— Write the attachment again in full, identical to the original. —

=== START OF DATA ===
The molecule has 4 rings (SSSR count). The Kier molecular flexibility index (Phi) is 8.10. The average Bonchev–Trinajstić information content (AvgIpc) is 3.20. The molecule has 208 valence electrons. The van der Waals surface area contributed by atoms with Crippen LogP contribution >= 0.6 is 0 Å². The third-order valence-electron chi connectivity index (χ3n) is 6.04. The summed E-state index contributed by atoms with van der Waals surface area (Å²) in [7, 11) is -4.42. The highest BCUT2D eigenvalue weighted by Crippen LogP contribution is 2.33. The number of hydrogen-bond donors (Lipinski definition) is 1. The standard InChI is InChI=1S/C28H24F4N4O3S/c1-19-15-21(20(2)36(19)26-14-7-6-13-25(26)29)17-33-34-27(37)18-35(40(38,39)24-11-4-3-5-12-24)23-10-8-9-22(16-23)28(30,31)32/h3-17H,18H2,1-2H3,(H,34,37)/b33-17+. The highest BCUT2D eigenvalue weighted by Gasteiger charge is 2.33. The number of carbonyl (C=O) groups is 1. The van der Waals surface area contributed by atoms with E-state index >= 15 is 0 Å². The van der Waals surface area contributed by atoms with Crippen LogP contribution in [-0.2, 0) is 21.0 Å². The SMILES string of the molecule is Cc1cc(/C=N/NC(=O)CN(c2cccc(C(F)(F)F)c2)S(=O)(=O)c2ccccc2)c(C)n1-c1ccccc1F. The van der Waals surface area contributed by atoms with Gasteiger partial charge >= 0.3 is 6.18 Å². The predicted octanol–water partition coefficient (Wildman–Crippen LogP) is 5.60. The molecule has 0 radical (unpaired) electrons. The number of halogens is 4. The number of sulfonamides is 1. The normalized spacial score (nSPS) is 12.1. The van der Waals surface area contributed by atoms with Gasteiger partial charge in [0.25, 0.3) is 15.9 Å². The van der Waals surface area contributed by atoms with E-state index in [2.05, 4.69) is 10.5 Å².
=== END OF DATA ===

The molecule has 4 rings (SSSR count). The Kier molecular flexibility index (Phi) is 8.10. The average Bonchev–Trinajstić information content (AvgIpc) is 3.20. The molecule has 208 valence electrons. The van der Waals surface area contributed by atoms with Crippen LogP contribution >= 0.6 is 0 Å². The third-order valence-electron chi connectivity index (χ3n) is 6.04. The summed E-state index contributed by atoms with van der Waals surface area (Å²) in [7, 11) is -4.42. The highest BCUT2D eigenvalue weighted by Crippen LogP contribution is 2.33. The number of hydrogen-bond donors (Lipinski definition) is 1. The standard InChI is InChI=1S/C28H24F4N4O3S/c1-19-15-21(20(2)36(19)26-14-7-6-13-25(26)29)17-33-34-27(37)18-35(40(38,39)24-11-4-3-5-12-24)23-10-8-9-22(16-23)28(30,31)32/h3-17H,18H2,1-2H3,(H,34,37)/b33-17+. The highest BCUT2D eigenvalue weighted by Gasteiger charge is 2.33. The number of carbonyl (C=O) groups is 1. The van der Waals surface area contributed by atoms with E-state index >= 15 is 0 Å². The van der Waals surface area contributed by atoms with Crippen LogP contribution in [-0.2, 0) is 21.0 Å². The SMILES string of the molecule is Cc1cc(/C=N/NC(=O)CN(c2cccc(C(F)(F)F)c2)S(=O)(=O)c2ccccc2)c(C)n1-c1ccccc1F. The van der Waals surface area contributed by atoms with Gasteiger partial charge >= 0.3 is 6.18 Å². The predicted octanol–water partition coefficient (Wildman–Crippen LogP) is 5.60. The molecule has 0 radical (unpaired) electrons. The number of halogens is 4. The number of sulfonamides is 1. The normalized spacial score (nSPS) is 12.1. The van der Waals surface area contributed by atoms with Gasteiger partial charge in [0.25, 0.3) is 15.9 Å². The van der Waals surface area contributed by atoms with E-state index in [2.05, 4.69) is 10.5 Å².